• Abbas Jalilvand Faculty of Computing, Universiti Teknologi Malaysia, 81310 UTM Johor Bahru, Johor, Malaysia
  • Naomie Salim Faculty of Computing, Universiti Teknologi Malaysia, 81310 UTM Johor Bahru, Johor, Malaysia



Sentiment classification, Concept drift, Imbalanced data, Ensemble learning, Instance selection


Document-level sentiment classification aims to automate the task of classifying a textual review, which is given on a single topic, as expressing a positive or negative sentiment. In general, people express their opinions towards an entity based on their characteristics which may change over time. User‘s opinions are changed due to evolution of target entities over time. However, the existing sentiment classification approaches did not considered the evolution of User‘s opinions. They assumed that instances are independent, identically distributed and generated from a stationary distribution, while generated from a stream distribution. They used the static classification model that builds a classifier using a training set without considering the time that reviews are posted. However, time may be very useful as an important feature for classification task. In this paper, a stream sentiment classification framework is proposed to deal with concept drift and imbalanced data distribution using ensemble learning and instance selection methods. The experimental results show the effectiveness of the proposed method in compared with static sentiment classification. 


Pang, B., Lee, L. and Vaithyanathan, S. 2002. Thumbs Up?: Sentiment Classification Using Machine Learning Techniques. Proceedings Of The ACL-02 Conference On Empirical Methods In Natural Language Processing. Association for Computational Linguistics. 10: 79-86.

Abbasi, A. 2010. Intelligent Feature Selection For Opinion Classification. IEEE Intelligent Systems. 25: 75-79.

Wang, G., Sun, J., Ma, J., Xu, K., & Gu, J. 2014. Sentiment Classification: The Contribution Of Ensemble Learning. Decision Support Systems. 57: 77-93.

Gama, J., Žliobaitė, I., Bifet, A., Pechenizkiy, M., & Bouchachia, A. 2014. A Survey On Concept Drift Adaptation. ACM Computing Surveys (CSUR). 46(4): 44.

Gao, J., Ding, B., Fan, W., Han, J., & Yu, P. S. 2008. Classifying Data Streams With Skewed Class Distributions And Concept Drifts. IEEE Internet Computing. 12(6): 37-49.

Jalilvand, A. and Salim, N. 2016. Feature Unionization: A Novel Approach For Dimension Reduction. Applied Soft Computing. doi:10.1016/j.asoc.2016.08.031.

Gama, J. 2010. Knowledge Discovery from Data Streams. CRC Publishers.

J. Z. Kolter and M. A. Maloof, 2007. Dynamic Weighted Majority: An Ensemble Method For Drifting Concepts. Journal of Machine Learning Research. 8: 2755-2790.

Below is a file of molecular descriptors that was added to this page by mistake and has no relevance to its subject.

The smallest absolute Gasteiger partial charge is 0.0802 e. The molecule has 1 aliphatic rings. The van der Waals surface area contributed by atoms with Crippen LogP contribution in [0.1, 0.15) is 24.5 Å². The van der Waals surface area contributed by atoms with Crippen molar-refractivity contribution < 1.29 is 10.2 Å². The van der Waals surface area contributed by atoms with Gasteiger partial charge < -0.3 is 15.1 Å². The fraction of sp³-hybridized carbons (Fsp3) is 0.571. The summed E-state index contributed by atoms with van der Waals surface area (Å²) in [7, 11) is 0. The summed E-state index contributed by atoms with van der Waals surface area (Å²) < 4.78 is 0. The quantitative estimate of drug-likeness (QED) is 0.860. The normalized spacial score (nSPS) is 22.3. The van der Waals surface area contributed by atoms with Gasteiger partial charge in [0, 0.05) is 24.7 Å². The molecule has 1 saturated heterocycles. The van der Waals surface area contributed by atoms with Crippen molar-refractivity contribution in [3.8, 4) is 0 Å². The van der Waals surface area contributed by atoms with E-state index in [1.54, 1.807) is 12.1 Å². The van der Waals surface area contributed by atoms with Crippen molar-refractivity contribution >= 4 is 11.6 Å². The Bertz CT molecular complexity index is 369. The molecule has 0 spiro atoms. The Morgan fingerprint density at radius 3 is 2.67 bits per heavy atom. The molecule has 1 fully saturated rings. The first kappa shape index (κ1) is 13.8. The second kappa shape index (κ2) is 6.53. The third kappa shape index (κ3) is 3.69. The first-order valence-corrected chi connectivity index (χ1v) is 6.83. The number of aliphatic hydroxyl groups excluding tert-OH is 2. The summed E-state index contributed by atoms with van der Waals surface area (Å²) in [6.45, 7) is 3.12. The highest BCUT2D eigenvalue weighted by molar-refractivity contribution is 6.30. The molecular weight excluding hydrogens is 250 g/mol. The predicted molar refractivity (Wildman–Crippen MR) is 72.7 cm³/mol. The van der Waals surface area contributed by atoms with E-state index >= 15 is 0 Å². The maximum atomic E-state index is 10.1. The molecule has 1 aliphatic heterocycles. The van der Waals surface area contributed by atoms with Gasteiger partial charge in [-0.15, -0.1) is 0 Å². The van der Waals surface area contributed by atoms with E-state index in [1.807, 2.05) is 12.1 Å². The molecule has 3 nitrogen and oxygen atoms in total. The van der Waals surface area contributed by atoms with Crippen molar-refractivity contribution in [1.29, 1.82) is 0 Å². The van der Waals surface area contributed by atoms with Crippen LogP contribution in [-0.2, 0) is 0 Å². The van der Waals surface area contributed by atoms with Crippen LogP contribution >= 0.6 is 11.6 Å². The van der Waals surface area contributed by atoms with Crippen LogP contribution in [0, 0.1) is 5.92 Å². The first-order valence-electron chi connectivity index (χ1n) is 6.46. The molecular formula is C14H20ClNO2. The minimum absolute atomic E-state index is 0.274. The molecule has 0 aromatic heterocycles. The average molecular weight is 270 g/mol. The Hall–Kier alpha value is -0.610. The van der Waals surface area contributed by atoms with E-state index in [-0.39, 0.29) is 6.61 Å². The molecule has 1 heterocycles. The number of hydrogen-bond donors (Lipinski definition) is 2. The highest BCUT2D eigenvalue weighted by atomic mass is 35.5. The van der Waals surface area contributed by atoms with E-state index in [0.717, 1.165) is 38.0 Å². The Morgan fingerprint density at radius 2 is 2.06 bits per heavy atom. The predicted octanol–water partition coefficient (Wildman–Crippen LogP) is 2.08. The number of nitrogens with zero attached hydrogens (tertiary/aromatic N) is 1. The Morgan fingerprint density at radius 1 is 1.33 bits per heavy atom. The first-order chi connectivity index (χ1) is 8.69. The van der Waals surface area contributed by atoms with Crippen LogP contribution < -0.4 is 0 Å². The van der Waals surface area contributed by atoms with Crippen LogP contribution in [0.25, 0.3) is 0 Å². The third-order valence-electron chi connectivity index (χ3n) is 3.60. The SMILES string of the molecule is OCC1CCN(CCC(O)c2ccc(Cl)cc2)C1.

M. D. Muhlbaier and R. Polikar, 2007. Multiple Classifiers Based Incremental Learning Algorithm for Learning in Nonstationary Environments. IEEE International Conference on Machine Learning and Cybernetics (ICMLC 2007). 6: 3618-3623.

N. V. Chawla, N. Japkowicz, and A. Kotcz, 2004. Editorial: Special Issue on Learning from Imbalanced Data Sets. SIGKDD Explorations. 6(1): 1-6.

Hart, P. E. 1968. The Condensed Nearest Neighbor Rule. IEEE Trans Inf Theory. 14: 515-516.

Ritter, G. L., Woodruff, H. B., Lowry, S. R., Isenhour, T. L. 1975. An Algorithm For A Selective Nearest Neighbor Decision Rule. IEEE Trans Inf Theory. 21(6): 665-669.

Wilson, D. L. 1972. Asymptotic Properties Of Nearest Neighbor Rules Using Edited Data. IEEE Trans Syst Man Cybern. 2: 408-421.

G. W. Gates. 1972. The Reduced Nearest Neighbor Rule. IEEE Trans. Information Theory. 18(3): 431-433.

Stojanović, M. B., Božić, M. M., Stanković, M. M., & Stajić, Z. P. 2014. A Methodology For Training Set Instance Selection Using Mutual Information In Time Series Prediction. Neurocomputing. 141: 236-245.

Tsai, C. F., Hsu, Y. F. and Yen, D. C. 2014. A Comparative Study Of Classifier Ensembles For Bankruptcy Prediction. Applied Soft Computing. 24: 977-984.

F. Sebastiani. 2002. Machine Learning In Automated Text Categorization. ACM Computing Surveys (CSUR). 34: 1-47.

Chang, C. C. and Lin, C. J. 2011. LIBSVM: A Library For Support Vector Machines. ACM Transactions on Intelligent Systems and Technology (TIST). 2(3): 27.

Nan, J. 2016. Accessed from

Blitzer, J., Dredze, M., & F. Pereira. 2007. Biographies, Bollywood, Boom-Boxes And Blenders: Domain Adaptation For Sentiment Classification. Proceedings Of The 45th Annual Meeting Of The Association Of Computational Linguistics. 440-447.




How to Cite